Recurring revenue models, already firmly established in the healthcare industry, are taking hold in a new medical arena: the doctor’s office. Known by names such as membership medicine, concierge medicine, and direct primary care, these models are paid through subscriptions. Though retainer-based medicine represents only a tiny fraction of primary care practices today, it’s quickly catching on. Along the way, it’s making healthcare more affordable and accessible for patients and more satisfying for doctors. As with any effective recurring revenue arrangement, its success stems from fostering long-term, mutually rewarding relationships.
Subscription medicine gives consumers a way to pay for better care incrementally. Patients aren’t charged for each service a doctor performs, as they are in traditional practices. Instead, they pay a monthly, quarterly or annual fee in exchange for a wide assortment of enhanced services, including: unlimited office visits; same-day or next day appointments; personalized service; and, greater access to their doctor—in person or by phone, email, text and web video.
Concierge medicine vs direct primary care
The umbrella term for retainer-based healthcare is concierge medicine. MDVIP is the largest network of concierge physicians in the U.S. Its average annual fee of $1800 per individual is a bit above the industry average of $1200. Alternatively, red carpet “boutique” plans can cost more than $20,000 a year.
In typical concierge practices, subscription fees cover the bulk of in-office services, regardless of the number of visits. Those visits also last longer, because concierge doctors handle far fewer patients than traditional doctors do.
Most retainer-based practices accept insurance for additional services patients may need, such as lab tests, X-rays, and prescription drugs. The one exception is direct primary care (DPC). Doctors in a DPC practice don’t take insurance. Instead, patients have a direct financial arrangement with their doctor. There are no third-party insurers in the middle dictating treatment decisions. Most DPC patients do carry insurance, however, to cover circumstances such as hospitalizations and surgery.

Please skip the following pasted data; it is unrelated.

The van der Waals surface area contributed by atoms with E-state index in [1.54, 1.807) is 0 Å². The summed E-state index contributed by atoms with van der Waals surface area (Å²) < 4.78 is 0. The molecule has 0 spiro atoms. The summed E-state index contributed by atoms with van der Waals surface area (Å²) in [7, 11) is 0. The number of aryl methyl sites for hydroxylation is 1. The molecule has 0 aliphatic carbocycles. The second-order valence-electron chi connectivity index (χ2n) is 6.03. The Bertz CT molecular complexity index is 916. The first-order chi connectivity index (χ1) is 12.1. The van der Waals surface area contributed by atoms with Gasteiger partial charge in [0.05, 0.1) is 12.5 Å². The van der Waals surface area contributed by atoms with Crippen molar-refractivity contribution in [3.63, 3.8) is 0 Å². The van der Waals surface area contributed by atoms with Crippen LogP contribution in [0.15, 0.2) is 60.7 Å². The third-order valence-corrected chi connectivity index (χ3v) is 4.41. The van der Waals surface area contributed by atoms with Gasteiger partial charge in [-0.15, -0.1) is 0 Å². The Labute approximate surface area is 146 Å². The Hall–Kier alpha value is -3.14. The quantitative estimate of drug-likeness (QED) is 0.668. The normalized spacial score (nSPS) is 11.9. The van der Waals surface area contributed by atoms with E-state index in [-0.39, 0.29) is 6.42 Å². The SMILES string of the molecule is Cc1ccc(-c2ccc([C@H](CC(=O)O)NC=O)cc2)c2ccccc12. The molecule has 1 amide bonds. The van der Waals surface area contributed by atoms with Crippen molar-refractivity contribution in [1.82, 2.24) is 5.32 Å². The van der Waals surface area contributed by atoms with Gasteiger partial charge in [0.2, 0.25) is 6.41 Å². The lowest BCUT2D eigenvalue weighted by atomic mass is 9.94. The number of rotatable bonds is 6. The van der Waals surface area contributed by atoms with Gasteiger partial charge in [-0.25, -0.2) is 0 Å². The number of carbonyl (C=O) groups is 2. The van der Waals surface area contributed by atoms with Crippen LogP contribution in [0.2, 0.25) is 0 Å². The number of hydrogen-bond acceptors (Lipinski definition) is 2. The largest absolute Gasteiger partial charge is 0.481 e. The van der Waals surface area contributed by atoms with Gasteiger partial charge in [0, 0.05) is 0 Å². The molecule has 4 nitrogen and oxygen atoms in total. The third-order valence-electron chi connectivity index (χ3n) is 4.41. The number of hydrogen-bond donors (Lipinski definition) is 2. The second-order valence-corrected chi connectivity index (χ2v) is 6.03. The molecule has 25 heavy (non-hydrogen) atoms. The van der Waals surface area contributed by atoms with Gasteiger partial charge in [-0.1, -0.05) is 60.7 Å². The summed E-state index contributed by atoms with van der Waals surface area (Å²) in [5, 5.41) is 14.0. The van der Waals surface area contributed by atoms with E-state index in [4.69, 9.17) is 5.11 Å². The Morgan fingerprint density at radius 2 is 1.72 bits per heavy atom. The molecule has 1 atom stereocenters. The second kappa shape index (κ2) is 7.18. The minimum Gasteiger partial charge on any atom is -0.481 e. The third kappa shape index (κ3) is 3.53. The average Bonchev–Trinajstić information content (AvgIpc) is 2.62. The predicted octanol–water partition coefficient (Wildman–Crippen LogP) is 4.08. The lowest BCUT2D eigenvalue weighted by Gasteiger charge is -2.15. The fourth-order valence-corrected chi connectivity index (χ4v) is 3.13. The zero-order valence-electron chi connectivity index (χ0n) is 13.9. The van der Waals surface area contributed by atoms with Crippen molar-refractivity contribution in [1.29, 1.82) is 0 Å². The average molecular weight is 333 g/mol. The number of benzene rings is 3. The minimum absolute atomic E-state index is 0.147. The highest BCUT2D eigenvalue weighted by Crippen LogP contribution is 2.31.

One of the chief benefits of DPC is that it costs less than other concierge services, because DPC doctors don’t have the overhead of dealing with insurance companies. As a result, DPC rates average just $35 to $85 a month.
Why it works
Like all successful recurring revenue models, membership medicine works because it delivers tangible benefits to both parties that build over time.
Benefits for patients. In this era of sky-high deductibles, many people avoid doctor visits because they can’t afford to pay out of pocket. They may put off going until they absolutely have to, and end up getting sicker as a result.
But for just $35 to $100 a month, patients in a subscription-based practice can see their doctor as often as they wish. And not just when they’re sick. They can go regularly and prevent getting sick in the first place.
In fact, preventive care is a main attraction of retainer-based practices. When compared to traditional healthcare, membership medicine actually reduces costs as much as 20%. It does so by keeping patients healthier and out of hospitals, according to a 2015 study by Qliance, a Seattle-based DPC provider.
Benefits for doctors. Traditional primary care is a volume business. Doctors are compensated for services. As a result, many doctors must handle 2500 to 4000 patients a year, spending an average of only 15 minutes with each one. In contrast, physicians with MDVIP see no more than 600. The industry average is 500.
Concierge doctors have more time. And, because their income comes from subscriptions instead of services, they can spend that time providing quality care, not volume services. They can give patients the full attention they need. They even have time to work with patients between visits to help them reach their goals. The end result is more satisfying outcomes for both patients and their doctors.
Currently there are only about 6500 concierge practitioners in the U.S. But that’s a gain of nearly 50% since 2012, according to the American Academy of Private Physicians. That growth will likely accelerate because today’s patients, younger ones especially, are more motivated to stay healthy at a price they can afford. For their part, many doctors are eager to find ways to serve patients better at a pace they can manage. As with so many recurring revenue models that have come before, subscription medicine may prove to be the right prescription at the right time.